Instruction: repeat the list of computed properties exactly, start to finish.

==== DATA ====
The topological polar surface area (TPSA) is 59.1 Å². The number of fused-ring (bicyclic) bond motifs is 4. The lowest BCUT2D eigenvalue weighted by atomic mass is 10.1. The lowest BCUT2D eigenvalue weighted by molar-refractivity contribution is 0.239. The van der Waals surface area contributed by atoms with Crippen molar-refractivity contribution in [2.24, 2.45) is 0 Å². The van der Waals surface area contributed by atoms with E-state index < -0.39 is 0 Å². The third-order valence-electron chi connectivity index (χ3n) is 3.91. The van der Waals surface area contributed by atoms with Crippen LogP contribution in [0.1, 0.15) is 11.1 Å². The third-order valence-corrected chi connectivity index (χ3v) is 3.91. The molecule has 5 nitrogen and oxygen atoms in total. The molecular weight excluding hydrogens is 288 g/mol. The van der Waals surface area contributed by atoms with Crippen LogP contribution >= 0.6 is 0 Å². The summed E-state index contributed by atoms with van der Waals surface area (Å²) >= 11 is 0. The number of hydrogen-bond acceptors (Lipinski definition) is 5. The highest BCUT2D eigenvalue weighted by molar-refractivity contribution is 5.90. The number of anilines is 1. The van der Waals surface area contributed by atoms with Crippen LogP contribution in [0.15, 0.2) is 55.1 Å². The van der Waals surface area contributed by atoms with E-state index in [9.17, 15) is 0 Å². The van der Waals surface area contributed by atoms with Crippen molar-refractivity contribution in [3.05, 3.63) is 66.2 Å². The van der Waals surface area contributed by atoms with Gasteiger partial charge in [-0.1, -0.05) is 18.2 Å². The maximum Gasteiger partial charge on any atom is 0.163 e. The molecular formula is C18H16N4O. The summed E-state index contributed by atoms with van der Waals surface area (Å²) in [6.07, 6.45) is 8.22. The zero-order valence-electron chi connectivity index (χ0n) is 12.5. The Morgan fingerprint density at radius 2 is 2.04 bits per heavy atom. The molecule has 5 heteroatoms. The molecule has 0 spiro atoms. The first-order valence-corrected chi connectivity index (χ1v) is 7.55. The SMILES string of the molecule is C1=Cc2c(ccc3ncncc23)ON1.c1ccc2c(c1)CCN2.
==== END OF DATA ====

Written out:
The topological polar surface area (TPSA) is 59.1 Å². The number of fused-ring (bicyclic) bond motifs is 4. The lowest BCUT2D eigenvalue weighted by atomic mass is 10.1. The lowest BCUT2D eigenvalue weighted by molar-refractivity contribution is 0.239. The van der Waals surface area contributed by atoms with Crippen molar-refractivity contribution in [2.24, 2.45) is 0 Å². The van der Waals surface area contributed by atoms with E-state index < -0.39 is 0 Å². The third-order valence-electron chi connectivity index (χ3n) is 3.91. The van der Waals surface area contributed by atoms with Crippen LogP contribution in [0.1, 0.15) is 11.1 Å². The third-order valence-corrected chi connectivity index (χ3v) is 3.91. The molecule has 5 nitrogen and oxygen atoms in total. The molecular weight excluding hydrogens is 288 g/mol. The van der Waals surface area contributed by atoms with Crippen LogP contribution >= 0.6 is 0 Å². The summed E-state index contributed by atoms with van der Waals surface area (Å²) >= 11 is 0. The number of hydrogen-bond acceptors (Lipinski definition) is 5. The highest BCUT2D eigenvalue weighted by molar-refractivity contribution is 5.90. The number of anilines is 1. The van der Waals surface area contributed by atoms with Crippen LogP contribution in [0.15, 0.2) is 55.1 Å². The van der Waals surface area contributed by atoms with E-state index in [9.17, 15) is 0 Å². The van der Waals surface area contributed by atoms with Crippen molar-refractivity contribution in [3.05, 3.63) is 66.2 Å². The van der Waals surface area contributed by atoms with Gasteiger partial charge in [-0.1, -0.05) is 18.2 Å². The maximum Gasteiger partial charge on any atom is 0.163 e. The molecular formula is C18H16N4O. The summed E-state index contributed by atoms with van der Waals surface area (Å²) in [6.07, 6.45) is 8.22. The zero-order valence-electron chi connectivity index (χ0n) is 12.5. The Morgan fingerprint density at radius 2 is 2.04 bits per heavy atom. The molecule has 5 heteroatoms. The molecule has 0 spiro atoms. The first-order valence-corrected chi connectivity index (χ1v) is 7.55. The SMILES string of the molecule is C1=Cc2c(ccc3ncncc23)ON1.c1ccc2c(c1)CCN2.